“Many people now forget that the relationship between the Dutch and Indonesian states only started normalizing in the late 1960s. Aside from that, overseas travel only became affordable in the 1970s.”
In 1973, the fair’s first Indonesian performer, Balinese dancer Djoni Ginsir, was invited to Pasar Malam. The event has since introduced more Indonesian culture and now showcases rock groups such as Slank, along with traditional dance troupes from across the archipelago.
The event also features theater as well as literary and historical discussions. This year the fair will host 400 performances, workshops and discussions in five theaters. Among the highlights are a photo essay exhibition, “First Generation Show: We Still Remember Everything,” a wayang (shadow puppet) performance from West Java and gamelan ensembles .
The stalls offer a variety of Indonesian textiles, crafts and snacks, including fresh mango juice and coconut cakes. And in the most-packed pavilion in the fair, the food court, there is sate, countless varieties of noodle and rice dishes, and tables filled with Padang delicacies.
In one room elderly Indos are singing along to “Bengawan Solo,” a keroncong classic by Gesang Martohartono about Java’s longest river. Watching them one can easily imagine an era long gone, but which is clearly still fresh in the memories of the graying audience.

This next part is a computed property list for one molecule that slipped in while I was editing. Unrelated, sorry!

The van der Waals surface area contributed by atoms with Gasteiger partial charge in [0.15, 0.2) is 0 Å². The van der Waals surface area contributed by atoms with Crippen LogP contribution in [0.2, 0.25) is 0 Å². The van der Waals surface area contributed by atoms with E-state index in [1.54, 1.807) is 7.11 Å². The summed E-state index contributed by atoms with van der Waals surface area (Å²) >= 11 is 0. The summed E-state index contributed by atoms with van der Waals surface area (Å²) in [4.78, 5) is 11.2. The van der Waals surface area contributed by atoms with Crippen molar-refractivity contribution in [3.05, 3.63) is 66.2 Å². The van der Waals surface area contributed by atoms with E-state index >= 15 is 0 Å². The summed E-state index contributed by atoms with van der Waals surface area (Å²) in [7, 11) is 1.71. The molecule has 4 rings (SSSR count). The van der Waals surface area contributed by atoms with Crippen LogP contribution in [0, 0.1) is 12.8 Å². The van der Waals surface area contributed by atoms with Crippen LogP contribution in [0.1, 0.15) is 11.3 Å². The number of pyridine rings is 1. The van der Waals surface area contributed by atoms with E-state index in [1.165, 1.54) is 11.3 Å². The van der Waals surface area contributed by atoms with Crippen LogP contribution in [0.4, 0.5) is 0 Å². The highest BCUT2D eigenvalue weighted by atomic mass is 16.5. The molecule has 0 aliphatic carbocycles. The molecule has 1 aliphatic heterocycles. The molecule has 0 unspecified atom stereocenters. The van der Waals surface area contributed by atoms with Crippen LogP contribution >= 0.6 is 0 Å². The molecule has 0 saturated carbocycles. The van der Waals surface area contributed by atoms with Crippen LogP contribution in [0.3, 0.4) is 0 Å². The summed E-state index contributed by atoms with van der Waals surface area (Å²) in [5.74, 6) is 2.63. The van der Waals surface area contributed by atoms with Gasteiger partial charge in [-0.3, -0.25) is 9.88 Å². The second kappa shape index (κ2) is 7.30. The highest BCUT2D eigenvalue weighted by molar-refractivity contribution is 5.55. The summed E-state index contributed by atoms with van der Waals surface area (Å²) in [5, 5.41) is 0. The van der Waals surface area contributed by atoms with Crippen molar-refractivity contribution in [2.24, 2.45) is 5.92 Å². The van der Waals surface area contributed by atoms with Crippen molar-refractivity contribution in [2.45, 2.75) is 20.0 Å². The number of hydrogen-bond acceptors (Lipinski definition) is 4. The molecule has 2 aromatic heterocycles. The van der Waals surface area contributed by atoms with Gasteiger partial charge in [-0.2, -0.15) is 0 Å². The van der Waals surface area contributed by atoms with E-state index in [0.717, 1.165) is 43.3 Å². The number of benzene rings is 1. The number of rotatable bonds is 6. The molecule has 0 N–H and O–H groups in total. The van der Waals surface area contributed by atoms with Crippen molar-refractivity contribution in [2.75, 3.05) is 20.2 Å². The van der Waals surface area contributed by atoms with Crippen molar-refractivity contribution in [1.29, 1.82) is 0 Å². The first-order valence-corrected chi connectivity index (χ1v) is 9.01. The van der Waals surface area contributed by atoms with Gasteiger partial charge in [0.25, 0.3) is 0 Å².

Paul Isaak, 53, is among the youngest in the audience. “I know these tempo doeloe [old times] songs from my father,” he said.
Reflecting on what might happen to Indo culture once his father’s generation has passed on, he said: “Actually, apart from the songs and the food, my father told us very little about his Indonesian past.”
Isaak said he was still left with many questions of what his father’s generation experienced in Indonesia.
“Many Indos of that generation, including him, were traumatized. They were interned in camps during the Japanese occupation in Indonesia, then forced to leave their birth country and felt misunderstood in Holland,” Isaak said.
But even for the next generation, Isaak’s children, the emotional ties to their Indonesian heritage are still palpable. He said his daughter was 8 years old when he first brought her to Pasar Malam. He said that when she got there she told him, “I feel like I’m among family.”
According to Koning, worries that the Indo culture might fade away are unfounded because even third-generation Indos, many now in their 20s, are very aware of their heritage, though without the emotional traumas of their elders. “They are proud of being Indo,” he said.
Dylayna Awondatu, 20, said Pasar Malam had become an annual family ritual.
“I’ve been going here every year, since as far as I can recall. There were times when I was younger that I found it boring, but now I really like it,” she said.
Her eyes widened when asked whether she could see herself in the future taking her own children to the festival.
“I’ve never thought about that, but the answer is probably yes,” she said.
Tong Tong Fair For more information, go to www.tongtongfair.nl and www.tongtongfestival.nl